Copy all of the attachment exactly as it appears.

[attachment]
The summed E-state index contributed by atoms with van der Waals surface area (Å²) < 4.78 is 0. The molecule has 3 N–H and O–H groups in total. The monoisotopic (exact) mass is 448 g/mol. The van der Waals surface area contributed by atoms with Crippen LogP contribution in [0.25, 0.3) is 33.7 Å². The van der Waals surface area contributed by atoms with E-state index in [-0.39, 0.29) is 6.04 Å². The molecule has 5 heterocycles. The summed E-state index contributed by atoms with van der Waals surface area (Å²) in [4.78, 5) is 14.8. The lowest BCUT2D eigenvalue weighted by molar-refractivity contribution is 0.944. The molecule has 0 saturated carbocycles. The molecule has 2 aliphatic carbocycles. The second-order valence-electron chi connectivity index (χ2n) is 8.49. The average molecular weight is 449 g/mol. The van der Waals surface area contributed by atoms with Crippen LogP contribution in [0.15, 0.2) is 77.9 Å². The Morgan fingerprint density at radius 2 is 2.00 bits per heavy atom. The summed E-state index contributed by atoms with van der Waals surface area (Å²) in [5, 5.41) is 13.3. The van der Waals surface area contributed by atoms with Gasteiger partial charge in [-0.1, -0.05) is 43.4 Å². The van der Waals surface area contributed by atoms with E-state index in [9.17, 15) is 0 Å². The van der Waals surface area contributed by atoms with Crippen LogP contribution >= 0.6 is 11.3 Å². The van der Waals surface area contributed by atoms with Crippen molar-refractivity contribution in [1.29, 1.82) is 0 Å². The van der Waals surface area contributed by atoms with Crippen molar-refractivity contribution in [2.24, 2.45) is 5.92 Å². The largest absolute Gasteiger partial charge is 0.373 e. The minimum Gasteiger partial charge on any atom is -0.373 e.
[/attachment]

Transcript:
The summed E-state index contributed by atoms with van der Waals surface area (Å²) < 4.78 is 0. The molecule has 3 N–H and O–H groups in total. The monoisotopic (exact) mass is 448 g/mol. The van der Waals surface area contributed by atoms with Crippen LogP contribution in [0.25, 0.3) is 33.7 Å². The van der Waals surface area contributed by atoms with E-state index in [-0.39, 0.29) is 6.04 Å². The molecule has 5 heterocycles. The summed E-state index contributed by atoms with van der Waals surface area (Å²) in [4.78, 5) is 14.8. The lowest BCUT2D eigenvalue weighted by molar-refractivity contribution is 0.944. The molecule has 0 saturated carbocycles. The molecule has 2 aliphatic carbocycles. The second-order valence-electron chi connectivity index (χ2n) is 8.49. The average molecular weight is 449 g/mol. The van der Waals surface area contributed by atoms with Crippen LogP contribution in [0.15, 0.2) is 77.9 Å². The Morgan fingerprint density at radius 2 is 2.00 bits per heavy atom. The summed E-state index contributed by atoms with van der Waals surface area (Å²) in [5, 5.41) is 13.3. The van der Waals surface area contributed by atoms with Gasteiger partial charge in [-0.1, -0.05) is 43.4 Å². The van der Waals surface area contributed by atoms with E-state index in [9.17, 15) is 0 Å². The van der Waals surface area contributed by atoms with Crippen LogP contribution >= 0.6 is 11.3 Å². The van der Waals surface area contributed by atoms with Crippen molar-refractivity contribution in [1.29, 1.82) is 0 Å². The van der Waals surface area contributed by atoms with Crippen molar-refractivity contribution in [2.24, 2.45) is 5.92 Å². The largest absolute Gasteiger partial charge is 0.373 e. The minimum Gasteiger partial charge on any atom is -0.373 e.